Verbruggen 3-lb Gun OnlineStrach, Stephen, History of the Three Pound Verbruggen Gun in North America 1775-1782 (c), Eastern National Park and Monument Association, 1986, unpublished. 100 mb, full-text searchable. Wait until d/l is finished. It will take several minutes. In Firefox, it is a blue arrow (). Then click on d/l symbol, then click on filename. Not public domain. Made available for personal research and reading.
Strach, Steven G. A History of the Three Pound Verbruggen Gun and Its Use in North America 1775-1783
but shows no publisher and no date of publication or creation. Note: This reference was not present on this page as late as the archived version for 21 March 2008, so may well have been added after the Apr 2009 effort to make it downloadable online. The current page was last modified on 15 May 2009, making this even more probable.
"Two more Saratoga surrender cannons identified?". Posts by forum manager John Morris relating to Strach, his 1986 Verbruggen study, and additional tubes presumably not included in Strach's study. They include mention of the initial (Apr 2009) effort to make Strach's study available online for personal research and study, as well as the current effort (Mar 2011).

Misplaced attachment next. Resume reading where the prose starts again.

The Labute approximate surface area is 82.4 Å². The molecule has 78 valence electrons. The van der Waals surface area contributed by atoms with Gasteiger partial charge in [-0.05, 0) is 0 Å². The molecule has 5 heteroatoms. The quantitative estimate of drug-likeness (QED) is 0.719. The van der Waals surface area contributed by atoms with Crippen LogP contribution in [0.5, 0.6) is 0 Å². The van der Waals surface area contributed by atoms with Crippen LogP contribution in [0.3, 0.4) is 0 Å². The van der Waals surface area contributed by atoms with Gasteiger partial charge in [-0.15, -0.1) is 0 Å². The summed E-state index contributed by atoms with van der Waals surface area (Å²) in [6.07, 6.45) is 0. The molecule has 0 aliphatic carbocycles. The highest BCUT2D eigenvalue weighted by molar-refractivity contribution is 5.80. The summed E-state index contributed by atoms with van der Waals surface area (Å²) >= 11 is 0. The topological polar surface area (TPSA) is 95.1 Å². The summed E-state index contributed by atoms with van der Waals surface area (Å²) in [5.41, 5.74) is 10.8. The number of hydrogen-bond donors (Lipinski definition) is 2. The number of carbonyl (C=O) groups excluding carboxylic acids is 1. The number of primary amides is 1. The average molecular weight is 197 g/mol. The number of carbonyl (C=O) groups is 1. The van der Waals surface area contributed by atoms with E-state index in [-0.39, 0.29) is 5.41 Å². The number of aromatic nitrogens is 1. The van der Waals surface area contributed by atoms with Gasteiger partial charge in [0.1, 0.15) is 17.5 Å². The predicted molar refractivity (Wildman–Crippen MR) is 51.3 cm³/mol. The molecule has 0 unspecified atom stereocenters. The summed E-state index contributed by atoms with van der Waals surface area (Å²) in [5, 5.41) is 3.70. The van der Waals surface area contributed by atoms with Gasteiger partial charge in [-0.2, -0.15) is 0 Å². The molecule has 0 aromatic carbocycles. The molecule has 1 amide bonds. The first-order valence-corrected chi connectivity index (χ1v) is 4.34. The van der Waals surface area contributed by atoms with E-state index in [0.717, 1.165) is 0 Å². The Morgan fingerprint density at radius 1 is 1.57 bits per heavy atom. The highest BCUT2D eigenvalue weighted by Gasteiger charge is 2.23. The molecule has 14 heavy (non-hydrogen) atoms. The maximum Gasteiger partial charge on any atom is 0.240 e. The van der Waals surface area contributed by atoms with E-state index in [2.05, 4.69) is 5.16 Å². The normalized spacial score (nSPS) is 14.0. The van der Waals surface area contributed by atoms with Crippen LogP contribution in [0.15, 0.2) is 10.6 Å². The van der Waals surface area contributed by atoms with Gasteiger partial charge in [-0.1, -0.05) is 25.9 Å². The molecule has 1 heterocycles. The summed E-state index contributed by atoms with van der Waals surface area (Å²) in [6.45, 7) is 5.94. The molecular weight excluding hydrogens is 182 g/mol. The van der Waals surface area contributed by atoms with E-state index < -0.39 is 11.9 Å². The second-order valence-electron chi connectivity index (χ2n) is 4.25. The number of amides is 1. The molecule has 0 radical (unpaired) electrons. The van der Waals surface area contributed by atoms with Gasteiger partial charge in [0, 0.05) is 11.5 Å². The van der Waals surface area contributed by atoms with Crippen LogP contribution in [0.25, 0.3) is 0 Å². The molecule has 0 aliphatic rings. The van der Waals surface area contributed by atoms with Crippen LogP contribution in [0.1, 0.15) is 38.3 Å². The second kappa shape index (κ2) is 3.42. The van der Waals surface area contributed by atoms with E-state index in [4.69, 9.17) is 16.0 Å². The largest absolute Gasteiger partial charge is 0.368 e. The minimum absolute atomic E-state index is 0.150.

The 3 Pounder is an English Piece cast by P. Verbruggen 1776, on it is inscribed surrendered by the capitulation of York Town, Carriage is not good.
One 3-pounder bronze gun? Inscription "Surrendered by the Convention of Saratoga, Oct. 17, 1777." "J. and P. Verbruggen, (undecipherable) A. 1775". Broad arrow.
It is a common opinion that these field-pieces were of French manufacture and taken by Wolf at Quebec. But the manufacturers' name plainly marked on them is J. & P. Verbruggen ? a name no Frenchman, ? and none but a 'Dutchman, will claim. The date of their casting, also legible upon them, is 1776, or but one year before they came into the power of Stark. By reason of the British broad arrow or crowfoot marked upon them, they have been considered of British workmanship ; but that mark is thought by good judges not to have been cast, but cut with a graver. ...
Verbruggen was born in Enkhuizen, West Friesland, and trained as an artist and architect before his appointment in 1746 as Master Founder for the Admiralty of West Friesland. Within a year he began to apply techniques for boring cannon from solid castings that had been developed in Switzerland by Johann Maritz, Master Founder at Burgdorf, and transmitted by his sons to Spain and France, where they were in use at the royal foundry at Douai by the 1730s. Previously cannon had been cast as tubes, and machined to the required tolerances in vertical boring machines. Maritz made solid castings, that were rotated by water-power in horizontal machines, in which the cutters were advanced through gearing by hand wheels.